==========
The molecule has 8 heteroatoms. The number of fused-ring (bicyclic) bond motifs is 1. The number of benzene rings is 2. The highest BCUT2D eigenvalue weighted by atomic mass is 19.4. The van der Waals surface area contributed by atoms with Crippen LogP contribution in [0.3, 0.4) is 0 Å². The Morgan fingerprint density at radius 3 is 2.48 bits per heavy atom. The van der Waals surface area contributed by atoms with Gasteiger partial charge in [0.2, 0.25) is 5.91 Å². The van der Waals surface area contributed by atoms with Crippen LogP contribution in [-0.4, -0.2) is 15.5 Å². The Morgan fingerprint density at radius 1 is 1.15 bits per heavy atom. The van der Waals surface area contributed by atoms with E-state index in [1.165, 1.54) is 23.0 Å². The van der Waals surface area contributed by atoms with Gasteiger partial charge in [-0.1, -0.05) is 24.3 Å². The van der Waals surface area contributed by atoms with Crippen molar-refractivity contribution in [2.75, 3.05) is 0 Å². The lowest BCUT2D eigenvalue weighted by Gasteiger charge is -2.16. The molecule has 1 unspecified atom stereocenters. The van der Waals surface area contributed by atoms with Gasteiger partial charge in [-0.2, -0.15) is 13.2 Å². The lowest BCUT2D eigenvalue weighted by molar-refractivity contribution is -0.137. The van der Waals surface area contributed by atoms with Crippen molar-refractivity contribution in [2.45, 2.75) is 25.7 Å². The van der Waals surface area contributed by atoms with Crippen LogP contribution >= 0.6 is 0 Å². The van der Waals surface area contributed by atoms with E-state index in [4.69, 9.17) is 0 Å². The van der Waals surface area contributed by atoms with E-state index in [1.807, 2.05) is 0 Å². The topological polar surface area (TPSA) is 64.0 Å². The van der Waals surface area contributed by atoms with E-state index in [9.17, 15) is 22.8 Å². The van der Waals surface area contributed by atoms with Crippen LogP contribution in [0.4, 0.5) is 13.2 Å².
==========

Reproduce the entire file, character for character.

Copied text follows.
The molecule has 8 heteroatoms. The number of fused-ring (bicyclic) bond motifs is 1. The number of benzene rings is 2. The highest BCUT2D eigenvalue weighted by atomic mass is 19.4. The van der Waals surface area contributed by atoms with Crippen LogP contribution in [0.3, 0.4) is 0 Å². The Morgan fingerprint density at radius 3 is 2.48 bits per heavy atom. The van der Waals surface area contributed by atoms with Gasteiger partial charge in [0.2, 0.25) is 5.91 Å². The van der Waals surface area contributed by atoms with Crippen LogP contribution in [-0.4, -0.2) is 15.5 Å². The Morgan fingerprint density at radius 1 is 1.15 bits per heavy atom. The van der Waals surface area contributed by atoms with E-state index in [1.165, 1.54) is 23.0 Å². The van der Waals surface area contributed by atoms with Gasteiger partial charge in [-0.1, -0.05) is 24.3 Å². The van der Waals surface area contributed by atoms with Crippen molar-refractivity contribution in [2.75, 3.05) is 0 Å². The lowest BCUT2D eigenvalue weighted by Gasteiger charge is -2.16. The molecule has 1 unspecified atom stereocenters. The van der Waals surface area contributed by atoms with Gasteiger partial charge in [-0.2, -0.15) is 13.2 Å². The lowest BCUT2D eigenvalue weighted by molar-refractivity contribution is -0.137. The van der Waals surface area contributed by atoms with Crippen molar-refractivity contribution in [2.45, 2.75) is 25.7 Å². The van der Waals surface area contributed by atoms with Crippen LogP contribution >= 0.6 is 0 Å². The van der Waals surface area contributed by atoms with E-state index in [4.69, 9.17) is 0 Å². The van der Waals surface area contributed by atoms with E-state index in [1.807, 2.05) is 0 Å². The topological polar surface area (TPSA) is 64.0 Å². The van der Waals surface area contributed by atoms with E-state index in [9.17, 15) is 22.8 Å². The van der Waals surface area contributed by atoms with Crippen LogP contribution in [0.4, 0.5) is 13.2 Å².